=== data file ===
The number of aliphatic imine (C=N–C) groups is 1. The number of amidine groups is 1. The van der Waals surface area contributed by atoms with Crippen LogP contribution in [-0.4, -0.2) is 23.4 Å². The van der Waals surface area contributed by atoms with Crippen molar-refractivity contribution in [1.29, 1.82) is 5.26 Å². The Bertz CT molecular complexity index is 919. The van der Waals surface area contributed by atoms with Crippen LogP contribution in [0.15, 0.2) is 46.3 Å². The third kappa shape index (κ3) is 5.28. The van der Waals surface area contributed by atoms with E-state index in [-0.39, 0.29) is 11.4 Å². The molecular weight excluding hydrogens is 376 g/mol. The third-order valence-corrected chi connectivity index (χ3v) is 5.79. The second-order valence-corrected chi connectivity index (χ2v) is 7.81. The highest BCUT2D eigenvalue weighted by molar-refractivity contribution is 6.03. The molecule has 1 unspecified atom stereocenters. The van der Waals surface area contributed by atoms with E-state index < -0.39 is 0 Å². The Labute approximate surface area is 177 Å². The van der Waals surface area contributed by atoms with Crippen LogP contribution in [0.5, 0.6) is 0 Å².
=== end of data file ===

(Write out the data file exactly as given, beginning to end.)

The number of aliphatic imine (C=N–C) groups is 1. The number of amidine groups is 1. The van der Waals surface area contributed by atoms with Crippen LogP contribution in [-0.4, -0.2) is 23.4 Å². The van der Waals surface area contributed by atoms with Crippen molar-refractivity contribution in [1.29, 1.82) is 5.26 Å². The Bertz CT molecular complexity index is 919. The van der Waals surface area contributed by atoms with Crippen LogP contribution in [0.15, 0.2) is 46.3 Å². The third kappa shape index (κ3) is 5.28. The van der Waals surface area contributed by atoms with E-state index in [-0.39, 0.29) is 11.4 Å². The molecular weight excluding hydrogens is 376 g/mol. The third-order valence-corrected chi connectivity index (χ3v) is 5.79. The second-order valence-corrected chi connectivity index (χ2v) is 7.81. The highest BCUT2D eigenvalue weighted by molar-refractivity contribution is 6.03. The molecule has 1 unspecified atom stereocenters. The van der Waals surface area contributed by atoms with E-state index < -0.39 is 0 Å². The Labute approximate surface area is 177 Å². The van der Waals surface area contributed by atoms with Crippen LogP contribution in [0.5, 0.6) is 0 Å².